How long will the endgame for the coal industry in Europe last?

On the news: Portugal shut down its last remaining coal plant over the weekend. 

Good news. Phasing out coal is, without a doubt, an important step towards climate rescue. But maybe not as important as we think. Here’s why.

First of all: Where are we today?

Portugal is not the first EU country that ended the use of coal. BelgiumAustria and Sweden are the other three European countries to have already stopped using coal for power generation.

That also means that in most countries coal is still burned to generate electricity.

“All Europe’s coal plants must close before 2030 in order to meet the goals of the Paris Agreement,” demands Climate Action Network (CAN) Europe, an NGO coalition fighting dangerous climate change, with over 170 member organisations active in 38 European countries. 

It might not turn out that way. CAN says that just “half of Europe’s 324 coal power plants have either already closed or pledged to shut down before 2030.” 

Perhaps such closure scenarios are not necessary to achieve climate protection goals. Because coal-based power generation is part of the EU Emissions Trading Scheme (short: EU ETS).

Set up in 2005, the EU ETS is the world’s first international emissions trading system. A cap is set on the total amount of certain greenhouse gases. That cap is reduced over time so that total emissions fall.

So if you want to burn coal, you have to buy EU ETS certificates to do so. Since the certificates become fewer over time, coal-based power generation will become more and more expensive as a result of this shortage and thus disappear.

About 40 per cent of the greenhouse gas emissions in Europe are covered with the EU ETS, that is, electricity and heat generation, energy-intensive industry sectors, and commercial aviation within Europe. 

The EU ETS has brought down emissions from power generation and energy-intensive industries by 42.8 per cent in the past 16 years. 

Between 2021 and 2030, the plan was to cut the overall number of emission allowances at an annual rate of 2.2 per cent. That would have cut greenhouse gas emissions by at least 40 per cent by 2030 compared to 1990 levels.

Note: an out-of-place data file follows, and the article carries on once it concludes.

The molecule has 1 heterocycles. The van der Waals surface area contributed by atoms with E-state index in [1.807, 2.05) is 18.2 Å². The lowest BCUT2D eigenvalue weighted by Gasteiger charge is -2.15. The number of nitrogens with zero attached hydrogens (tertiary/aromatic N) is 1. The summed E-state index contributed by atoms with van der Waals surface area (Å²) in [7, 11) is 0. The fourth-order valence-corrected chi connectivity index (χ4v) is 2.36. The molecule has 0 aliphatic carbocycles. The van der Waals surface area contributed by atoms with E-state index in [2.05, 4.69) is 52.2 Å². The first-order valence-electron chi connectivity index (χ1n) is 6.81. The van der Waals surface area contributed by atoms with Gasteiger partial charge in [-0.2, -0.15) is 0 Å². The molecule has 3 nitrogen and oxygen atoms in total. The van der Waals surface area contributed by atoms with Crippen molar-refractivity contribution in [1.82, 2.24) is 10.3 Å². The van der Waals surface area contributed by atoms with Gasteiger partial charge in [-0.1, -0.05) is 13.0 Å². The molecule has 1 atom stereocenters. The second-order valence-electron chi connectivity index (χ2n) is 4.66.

But in June this year, EU member states adopted a new climate law which sets a binding Union target of a greenhouse gas reduction by at least 55 per cent by 2030 compared to 1990.

To achieve this new, more ambitious goal, the linear reduction factor will be a 4.2 per cent emissions cut every year if started – what is proposed – in 2024.

So it is likely, that within a couple of years, there will be no more coal-fired power generation in the EU – with or without final dates.

Instead, the problem lies in the sectors that are not included in the EU ETS. That is gas emissions from homes, cars, small businesses and agriculture. They account for more than half of the greenhouse gas emissions. 

Unlike the sectors in the EU ETS, these sectors struggle to comply with reduction targets. Because they lack a precise mechanism that ensures a steady reduction in the output quantities.

Coal is bad for the climate. Smoking chimneys, black soot. That is why we are watching the development with excitement. It’s so obvious that it’s bad. But the time of coal power generation is irretrievably running out in the EU. Not much additional political action is needed. Now is the time to pay more attention to other fossil fuels.


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